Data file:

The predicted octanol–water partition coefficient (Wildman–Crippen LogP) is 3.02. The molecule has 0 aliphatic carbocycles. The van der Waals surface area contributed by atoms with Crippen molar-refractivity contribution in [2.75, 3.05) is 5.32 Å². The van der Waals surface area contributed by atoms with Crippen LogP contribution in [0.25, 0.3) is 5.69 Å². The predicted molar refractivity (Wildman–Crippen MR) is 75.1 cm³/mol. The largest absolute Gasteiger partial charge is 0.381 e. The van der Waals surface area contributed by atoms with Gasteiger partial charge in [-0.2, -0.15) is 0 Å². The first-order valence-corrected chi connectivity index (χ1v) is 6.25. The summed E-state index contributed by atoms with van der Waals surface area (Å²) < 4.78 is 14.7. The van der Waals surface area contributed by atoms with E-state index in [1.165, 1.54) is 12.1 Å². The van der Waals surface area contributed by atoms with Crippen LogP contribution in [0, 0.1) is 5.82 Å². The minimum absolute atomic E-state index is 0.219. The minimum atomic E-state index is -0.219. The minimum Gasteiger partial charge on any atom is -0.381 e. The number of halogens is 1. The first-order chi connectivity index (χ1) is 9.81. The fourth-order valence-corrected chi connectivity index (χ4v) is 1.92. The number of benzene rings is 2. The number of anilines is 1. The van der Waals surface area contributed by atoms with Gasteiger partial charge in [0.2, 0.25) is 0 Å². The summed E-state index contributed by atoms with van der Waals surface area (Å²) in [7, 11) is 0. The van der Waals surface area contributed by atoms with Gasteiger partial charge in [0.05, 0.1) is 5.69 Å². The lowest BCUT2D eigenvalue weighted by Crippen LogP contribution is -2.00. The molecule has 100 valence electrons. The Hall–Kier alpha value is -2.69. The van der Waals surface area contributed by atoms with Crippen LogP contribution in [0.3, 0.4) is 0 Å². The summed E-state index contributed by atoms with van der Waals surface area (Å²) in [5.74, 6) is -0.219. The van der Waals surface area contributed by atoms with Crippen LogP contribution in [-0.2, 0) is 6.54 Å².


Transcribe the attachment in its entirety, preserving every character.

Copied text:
The predicted octanol–water partition coefficient (Wildman–Crippen LogP) is 3.02. The molecule has 0 aliphatic carbocycles. The van der Waals surface area contributed by atoms with Crippen molar-refractivity contribution in [2.75, 3.05) is 5.32 Å². The van der Waals surface area contributed by atoms with Crippen LogP contribution in [0.25, 0.3) is 5.69 Å². The predicted molar refractivity (Wildman–Crippen MR) is 75.1 cm³/mol. The largest absolute Gasteiger partial charge is 0.381 e. The van der Waals surface area contributed by atoms with Gasteiger partial charge in [-0.2, -0.15) is 0 Å². The first-order valence-corrected chi connectivity index (χ1v) is 6.25. The summed E-state index contributed by atoms with van der Waals surface area (Å²) < 4.78 is 14.7. The van der Waals surface area contributed by atoms with E-state index in [1.165, 1.54) is 12.1 Å². The van der Waals surface area contributed by atoms with Crippen LogP contribution in [0, 0.1) is 5.82 Å². The minimum absolute atomic E-state index is 0.219. The minimum atomic E-state index is -0.219. The minimum Gasteiger partial charge on any atom is -0.381 e. The number of halogens is 1. The first-order chi connectivity index (χ1) is 9.81. The fourth-order valence-corrected chi connectivity index (χ4v) is 1.92. The number of benzene rings is 2. The number of anilines is 1. The van der Waals surface area contributed by atoms with Gasteiger partial charge in [0.2, 0.25) is 0 Å². The summed E-state index contributed by atoms with van der Waals surface area (Å²) in [7, 11) is 0. The van der Waals surface area contributed by atoms with Gasteiger partial charge in [0.05, 0.1) is 5.69 Å². The lowest BCUT2D eigenvalue weighted by Crippen LogP contribution is -2.00. The molecule has 100 valence electrons. The Hall–Kier alpha value is -2.69. The van der Waals surface area contributed by atoms with Crippen LogP contribution in [0.3, 0.4) is 0 Å². The summed E-state index contributed by atoms with van der Waals surface area (Å²) in [5.74, 6) is -0.219. The van der Waals surface area contributed by atoms with Crippen LogP contribution in [-0.2, 0) is 6.54 Å².